Day 58…ahhh, wonderful nero days! We had plans to meet my friend, Rainbow, at the next shelter, only 5 miles away. She was headed south on the LT and we were headed north on the AT, so we arranged to all meet at the Little Rock Pond Shelter. Since there was no reason to rush, our morning was spent very leisurely, finally getting on the trail at 11am!
At 1pm we found ourselves unpacking at Little Rock, and within 20 minutes, Rainbow arrived! I hadn’t seen her since Thailand about 2 years ago, so we had a lot to catch up on! We had a great time reconnecting, talking about hiking experiences, Thailand, life in the USA, and future life plans. We all went into the pond (lake really), and met the other hikers as they rolled in. We passed around my guitar and enjoyed a roaring campfire after dinner. One of the hikers even read a story out loud to us all while another carved a spoon. We don’t often have late nights, but when we do they are always good times with good company.
We said our goodbyes to Rainbow on the morning of Day 59 as she prepared to hike south and we prepared to continue north. We passed through 3 types of forest today and our noses were treated to the smell of pine all morning. Early in the day we came across a very magical looking spot in the woods where people have built dozens of cairns with the marble and slate rocks. Cairns require both patience and balance to build, and there was an essence of meditation in the air as we passed by.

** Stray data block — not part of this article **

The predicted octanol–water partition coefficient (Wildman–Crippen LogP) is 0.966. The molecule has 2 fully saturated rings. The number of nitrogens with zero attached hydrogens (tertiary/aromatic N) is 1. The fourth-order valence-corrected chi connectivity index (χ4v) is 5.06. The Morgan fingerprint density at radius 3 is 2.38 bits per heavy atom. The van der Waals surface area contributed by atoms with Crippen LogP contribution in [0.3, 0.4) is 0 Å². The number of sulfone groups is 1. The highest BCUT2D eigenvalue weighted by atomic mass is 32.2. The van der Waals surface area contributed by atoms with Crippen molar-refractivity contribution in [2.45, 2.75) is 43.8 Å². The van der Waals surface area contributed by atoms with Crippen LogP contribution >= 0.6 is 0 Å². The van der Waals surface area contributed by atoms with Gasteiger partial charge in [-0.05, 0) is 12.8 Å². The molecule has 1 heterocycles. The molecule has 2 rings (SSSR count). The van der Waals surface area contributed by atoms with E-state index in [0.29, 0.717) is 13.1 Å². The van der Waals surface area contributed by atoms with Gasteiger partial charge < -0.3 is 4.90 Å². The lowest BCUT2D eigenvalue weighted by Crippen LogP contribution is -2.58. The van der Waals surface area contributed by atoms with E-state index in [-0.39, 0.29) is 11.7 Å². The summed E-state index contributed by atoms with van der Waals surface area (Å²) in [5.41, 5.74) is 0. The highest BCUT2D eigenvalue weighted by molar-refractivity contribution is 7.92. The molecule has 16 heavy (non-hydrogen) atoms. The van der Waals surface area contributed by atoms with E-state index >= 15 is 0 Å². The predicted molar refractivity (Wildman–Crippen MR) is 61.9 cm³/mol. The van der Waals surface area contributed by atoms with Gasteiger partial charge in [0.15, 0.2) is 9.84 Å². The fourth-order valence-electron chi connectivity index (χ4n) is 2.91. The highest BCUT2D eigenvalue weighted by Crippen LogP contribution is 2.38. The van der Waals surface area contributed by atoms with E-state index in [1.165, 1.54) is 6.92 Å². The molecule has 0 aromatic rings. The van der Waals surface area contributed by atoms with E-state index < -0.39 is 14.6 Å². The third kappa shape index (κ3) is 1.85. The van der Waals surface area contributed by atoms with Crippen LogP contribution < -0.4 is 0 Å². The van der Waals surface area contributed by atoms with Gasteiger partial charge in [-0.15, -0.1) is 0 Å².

At the next road crossing we stopped to make hotel reservation in Rutland for later that evening. As we were standing there, a car came screeching to a halt, and a man came running over. We were intrigued, not knowing if he needed some help or if he was offering us a ride. Well neither actually. Marcel just wanted to connect with people, and told us he always stops if he sees hikers. He had some blueberries to offer us as we chatted about our hike and Vermont and before we knew it, he was gone again! Quite the character! The blueberries were great fuel for our last climb up and over Bear Mountain (seems like every state has a Bear Mountain)!
We reached the other side and faced an 8 mile walk into Rutland. Nobody was stopping to offer us a ride, so we knew the time had come…our first attempt at hitchhiking. We started in the direction of town and stuck out our thumbs whenever cars passed by. It was pretty depressing at first, as the cars flew by us, the passengers giving us looks of pity and confusion. But after about a half-mile we were overjoyed when a car pulled over for us! Jackie, a Rutland local, told us she tries to pick up hikers whenever she can. We were so grateful for her trust and kindness and couldn’t stop thanking her all the way to the Post Office.
We will be taking a zero day in Rutland tomorrow to wash our clothes and resupply our food bags. And amazingly we only have a few more days left in Vermont! Quite soon we will be crossing the border into New Hampshire, where the mountains are tall, cold, and rocky. But after the toughness of Rocksylvania and the mental toughness of Vermud, we think we are ready for this next challenge. Bring it on!